What does it mean to be successful in a history class? Is the goal to memorize facts, understand consecutive events as a narrative, or to be able to synthesize seemingly disparate events in order to relate them to the present? What is the higher level critical thinking that should be expected of a history student and how is it achieved. In my experience, and based on the conversations we have had in class, it seems that history classes in higher education continue to rely on teacher centered instruction, independent study, and traditional forms of assessment such as multiple choice tests and essays. None of these things are inspiring, engaging, or transformative.
In previous blog posts I made arguments for possible changes to this paradigm. In Lying about the past, I referenced T. Mills Kelly’s book, and his philosophy of getting the students to “move some shit,” make history, even if that includes making up false histories. I continued that theme in Make history to learn history, suggesting that digital story telling and the creation of digital narratives offers many benefits for providing engagement and ownership for students. Collaborative learning and mobile technology included the previous blog ideas and added the idea that collaboration, especially in tandem with mobile learning applications can provide an opportunity for students to assume responsibility for their own education, build meaning with their peers, and even get help from their peers and instructors.
This week I wanted to make an example of a learning module that addressed the problems I previously described. To begin with I looked at The Systematic Design of Instruction (Dick, Carey, & Carey, 2009). It is an instructional systems design book that describes a step-by-step way to create educational materials and programs. I used their model for designing instructional strategies. “An instructional strategy describes the general components of a set of instructional materials and the procedures that will be used with those materials to enable a student mastery of a learning out come “(171). Their guide is as follows:
“Summary of Learning Components…
- Preinstructional activities
- Gain attention and motivate learners
- Describe objectives
- Describe and promote recall of prerequisite skills
- Content presentation
- Learning guidance
- Learner participation
- Entry skills test
- Follow-through activities
- Memory aids for retention
- Transfer considerations” (178)
For a preinstructional activity I presented a video that is both amusing and relates to the telling of history. It is designed to get the students engaged and motivated in the assignment to think more about how history is presented. In part 2 there is another video. While the first video is a really poor description of a historical event, the second one is a complete fake. It is however based on real events. Learning guidance is given as to why this fake account of history has been presented, and the learning objectives are established. In part 3 a collaborative assignment is presented which allows the students to choose their own subjects and make their own videos. In part 4 feedback is provided by the other students, and individually they are required to write a short reflection on what they have learned, or what they still have questions about. A criticism of this design may be that there is no entry skills test, pretest or posttest. It is assumed that students will be at the appropriate level to participate in these activities. In addition there is no assessment beyond what the students produce and their reflections.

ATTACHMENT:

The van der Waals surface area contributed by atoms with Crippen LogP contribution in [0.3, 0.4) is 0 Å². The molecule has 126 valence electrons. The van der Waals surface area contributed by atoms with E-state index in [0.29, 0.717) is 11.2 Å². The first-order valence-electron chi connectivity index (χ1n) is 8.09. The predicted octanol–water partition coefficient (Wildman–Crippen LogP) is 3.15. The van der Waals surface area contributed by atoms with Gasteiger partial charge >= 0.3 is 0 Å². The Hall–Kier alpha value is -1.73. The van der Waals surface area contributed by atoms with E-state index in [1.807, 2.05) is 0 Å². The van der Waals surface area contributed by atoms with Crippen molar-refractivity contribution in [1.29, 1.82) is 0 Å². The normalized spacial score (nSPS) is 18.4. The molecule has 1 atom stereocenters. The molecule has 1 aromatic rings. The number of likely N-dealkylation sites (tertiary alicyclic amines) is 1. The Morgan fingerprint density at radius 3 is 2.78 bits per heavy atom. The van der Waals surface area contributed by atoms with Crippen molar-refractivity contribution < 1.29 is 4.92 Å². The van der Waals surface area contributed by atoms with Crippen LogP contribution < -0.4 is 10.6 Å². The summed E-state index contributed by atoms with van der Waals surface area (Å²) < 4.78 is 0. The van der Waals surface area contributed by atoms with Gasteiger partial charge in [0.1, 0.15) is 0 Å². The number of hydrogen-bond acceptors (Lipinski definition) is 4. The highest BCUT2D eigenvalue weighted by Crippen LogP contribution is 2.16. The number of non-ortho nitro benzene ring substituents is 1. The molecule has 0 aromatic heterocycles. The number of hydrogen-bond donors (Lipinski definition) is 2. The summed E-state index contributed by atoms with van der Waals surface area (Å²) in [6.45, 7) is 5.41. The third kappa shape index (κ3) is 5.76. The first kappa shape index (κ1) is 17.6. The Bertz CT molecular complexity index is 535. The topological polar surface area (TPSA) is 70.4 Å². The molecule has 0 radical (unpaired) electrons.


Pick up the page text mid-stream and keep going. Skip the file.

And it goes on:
By using this module, or some version of it I believe it is possible for a student to have an engaging, personalized, authentic learning experience of which they can take ownership. In addition it has designed to use technology that students already have, and infrastructure that already exists. Beyond that it can be done outside of the classroom at anytime. Generally when we are taught history it is in a situation where in which a professor, or a book feeds us information that we are meant to consume. History is presented as a series of facts that we are required to remember for the test, and then soon forget. A passive involvement with any subject (history or other wise) cannot create meaning, and it cannot create a transformative experience. Students need to be active participants in their education, and they need to create things based on their instruction to develop critical thinking skills. Students should not be relegated to being consumers of information. Students should be producers of information in order to truly learn.
- Dick, Walter; Carey, Lou; Carey, James O. The Systematic Design of Instruction. Upper Saddle River: Pearson, 2009. Print.